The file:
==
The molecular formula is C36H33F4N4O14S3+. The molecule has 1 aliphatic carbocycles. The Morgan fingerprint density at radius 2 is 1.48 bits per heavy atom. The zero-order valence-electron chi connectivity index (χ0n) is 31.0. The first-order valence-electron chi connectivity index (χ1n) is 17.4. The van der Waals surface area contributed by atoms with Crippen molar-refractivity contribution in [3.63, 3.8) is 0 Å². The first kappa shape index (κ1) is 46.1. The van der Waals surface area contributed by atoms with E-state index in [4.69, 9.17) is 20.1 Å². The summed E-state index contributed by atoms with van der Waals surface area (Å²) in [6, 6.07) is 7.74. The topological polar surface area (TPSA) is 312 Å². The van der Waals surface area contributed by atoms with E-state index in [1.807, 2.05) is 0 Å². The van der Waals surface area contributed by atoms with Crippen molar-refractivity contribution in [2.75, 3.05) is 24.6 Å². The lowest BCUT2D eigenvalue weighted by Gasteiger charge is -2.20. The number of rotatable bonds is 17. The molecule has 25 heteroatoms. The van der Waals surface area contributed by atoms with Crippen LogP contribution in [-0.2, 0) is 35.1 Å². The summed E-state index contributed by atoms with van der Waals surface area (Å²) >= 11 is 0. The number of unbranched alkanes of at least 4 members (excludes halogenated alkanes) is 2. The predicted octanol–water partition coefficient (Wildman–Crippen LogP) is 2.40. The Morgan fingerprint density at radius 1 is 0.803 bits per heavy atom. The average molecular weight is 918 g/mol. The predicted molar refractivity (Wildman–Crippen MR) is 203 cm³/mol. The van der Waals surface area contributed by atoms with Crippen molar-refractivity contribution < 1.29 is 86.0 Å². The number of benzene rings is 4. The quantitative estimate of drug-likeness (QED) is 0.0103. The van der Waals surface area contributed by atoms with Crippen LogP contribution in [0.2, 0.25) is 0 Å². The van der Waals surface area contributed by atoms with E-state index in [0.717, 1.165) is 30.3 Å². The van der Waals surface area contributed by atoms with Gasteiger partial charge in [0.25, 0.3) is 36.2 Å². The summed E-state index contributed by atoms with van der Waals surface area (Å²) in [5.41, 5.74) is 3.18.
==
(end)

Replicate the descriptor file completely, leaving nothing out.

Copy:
The molecular formula is C36H33F4N4O14S3+. The molecule has 1 aliphatic carbocycles. The Morgan fingerprint density at radius 2 is 1.48 bits per heavy atom. The zero-order valence-electron chi connectivity index (χ0n) is 31.0. The first-order valence-electron chi connectivity index (χ1n) is 17.4. The van der Waals surface area contributed by atoms with Crippen molar-refractivity contribution in [3.63, 3.8) is 0 Å². The first kappa shape index (κ1) is 46.1. The van der Waals surface area contributed by atoms with E-state index in [4.69, 9.17) is 20.1 Å². The summed E-state index contributed by atoms with van der Waals surface area (Å²) in [6, 6.07) is 7.74. The topological polar surface area (TPSA) is 312 Å². The van der Waals surface area contributed by atoms with E-state index in [1.807, 2.05) is 0 Å². The van der Waals surface area contributed by atoms with Crippen molar-refractivity contribution in [2.75, 3.05) is 24.6 Å². The lowest BCUT2D eigenvalue weighted by Gasteiger charge is -2.20. The number of rotatable bonds is 17. The molecule has 25 heteroatoms. The van der Waals surface area contributed by atoms with Crippen LogP contribution in [-0.2, 0) is 35.1 Å². The summed E-state index contributed by atoms with van der Waals surface area (Å²) >= 11 is 0. The number of unbranched alkanes of at least 4 members (excludes halogenated alkanes) is 2. The predicted octanol–water partition coefficient (Wildman–Crippen LogP) is 2.40. The Morgan fingerprint density at radius 1 is 0.803 bits per heavy atom. The average molecular weight is 918 g/mol. The predicted molar refractivity (Wildman–Crippen MR) is 203 cm³/mol. The van der Waals surface area contributed by atoms with Crippen molar-refractivity contribution < 1.29 is 86.0 Å². The number of benzene rings is 4. The quantitative estimate of drug-likeness (QED) is 0.0103. The van der Waals surface area contributed by atoms with Crippen LogP contribution in [0.2, 0.25) is 0 Å². The van der Waals surface area contributed by atoms with E-state index in [0.717, 1.165) is 30.3 Å². The van der Waals surface area contributed by atoms with Gasteiger partial charge in [0.25, 0.3) is 36.2 Å². The summed E-state index contributed by atoms with van der Waals surface area (Å²) in [5.41, 5.74) is 3.18.